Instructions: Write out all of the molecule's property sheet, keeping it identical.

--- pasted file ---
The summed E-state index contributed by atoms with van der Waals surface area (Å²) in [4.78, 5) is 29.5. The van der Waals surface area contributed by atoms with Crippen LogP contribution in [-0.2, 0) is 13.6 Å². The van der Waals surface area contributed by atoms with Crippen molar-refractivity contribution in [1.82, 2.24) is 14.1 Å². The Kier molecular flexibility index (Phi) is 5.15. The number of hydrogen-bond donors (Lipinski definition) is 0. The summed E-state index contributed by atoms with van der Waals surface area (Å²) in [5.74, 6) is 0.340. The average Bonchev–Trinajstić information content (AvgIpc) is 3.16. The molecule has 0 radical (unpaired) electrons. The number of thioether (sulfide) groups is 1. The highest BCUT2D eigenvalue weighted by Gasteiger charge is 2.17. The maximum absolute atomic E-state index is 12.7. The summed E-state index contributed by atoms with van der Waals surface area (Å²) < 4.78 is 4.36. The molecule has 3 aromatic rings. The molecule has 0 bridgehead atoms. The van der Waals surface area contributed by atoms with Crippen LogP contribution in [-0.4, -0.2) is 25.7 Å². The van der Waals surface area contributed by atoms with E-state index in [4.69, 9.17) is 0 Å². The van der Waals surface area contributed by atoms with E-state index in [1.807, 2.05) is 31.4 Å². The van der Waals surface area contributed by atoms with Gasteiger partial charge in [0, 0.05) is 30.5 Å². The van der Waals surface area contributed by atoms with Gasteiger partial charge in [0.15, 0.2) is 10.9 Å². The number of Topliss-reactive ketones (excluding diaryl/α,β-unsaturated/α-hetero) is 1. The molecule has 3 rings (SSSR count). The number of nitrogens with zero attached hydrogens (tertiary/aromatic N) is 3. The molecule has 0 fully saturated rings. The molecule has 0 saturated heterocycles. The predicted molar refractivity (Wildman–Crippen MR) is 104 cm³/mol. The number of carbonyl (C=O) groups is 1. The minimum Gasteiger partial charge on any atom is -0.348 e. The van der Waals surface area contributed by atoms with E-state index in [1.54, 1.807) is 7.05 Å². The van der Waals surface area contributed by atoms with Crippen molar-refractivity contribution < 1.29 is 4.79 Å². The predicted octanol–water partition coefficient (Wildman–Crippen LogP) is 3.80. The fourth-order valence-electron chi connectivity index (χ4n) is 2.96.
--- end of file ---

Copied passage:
The summed E-state index contributed by atoms with van der Waals surface area (Å²) in [4.78, 5) is 29.5. The van der Waals surface area contributed by atoms with Crippen LogP contribution in [-0.2, 0) is 13.6 Å². The van der Waals surface area contributed by atoms with Crippen molar-refractivity contribution in [1.82, 2.24) is 14.1 Å². The Kier molecular flexibility index (Phi) is 5.15. The number of hydrogen-bond donors (Lipinski definition) is 0. The summed E-state index contributed by atoms with van der Waals surface area (Å²) in [5.74, 6) is 0.340. The average Bonchev–Trinajstić information content (AvgIpc) is 3.16. The molecule has 0 radical (unpaired) electrons. The number of thioether (sulfide) groups is 1. The highest BCUT2D eigenvalue weighted by Gasteiger charge is 2.17. The maximum absolute atomic E-state index is 12.7. The summed E-state index contributed by atoms with van der Waals surface area (Å²) < 4.78 is 4.36. The molecule has 3 aromatic rings. The molecule has 0 bridgehead atoms. The van der Waals surface area contributed by atoms with Crippen LogP contribution in [-0.4, -0.2) is 25.7 Å². The van der Waals surface area contributed by atoms with E-state index in [4.69, 9.17) is 0 Å². The van der Waals surface area contributed by atoms with E-state index in [1.807, 2.05) is 31.4 Å². The van der Waals surface area contributed by atoms with Gasteiger partial charge in [0, 0.05) is 30.5 Å². The van der Waals surface area contributed by atoms with Gasteiger partial charge in [0.15, 0.2) is 10.9 Å². The number of Topliss-reactive ketones (excluding diaryl/α,β-unsaturated/α-hetero) is 1. The molecule has 3 rings (SSSR count). The number of nitrogens with zero attached hydrogens (tertiary/aromatic N) is 3. The molecule has 0 fully saturated rings. The molecule has 0 saturated heterocycles. The predicted molar refractivity (Wildman–Crippen MR) is 104 cm³/mol. The number of carbonyl (C=O) groups is 1. The minimum Gasteiger partial charge on any atom is -0.348 e. The van der Waals surface area contributed by atoms with E-state index in [1.54, 1.807) is 7.05 Å². The van der Waals surface area contributed by atoms with Crippen molar-refractivity contribution < 1.29 is 4.79 Å². The predicted octanol–water partition coefficient (Wildman–Crippen LogP) is 3.80. The fourth-order valence-electron chi connectivity index (χ4n) is 2.96.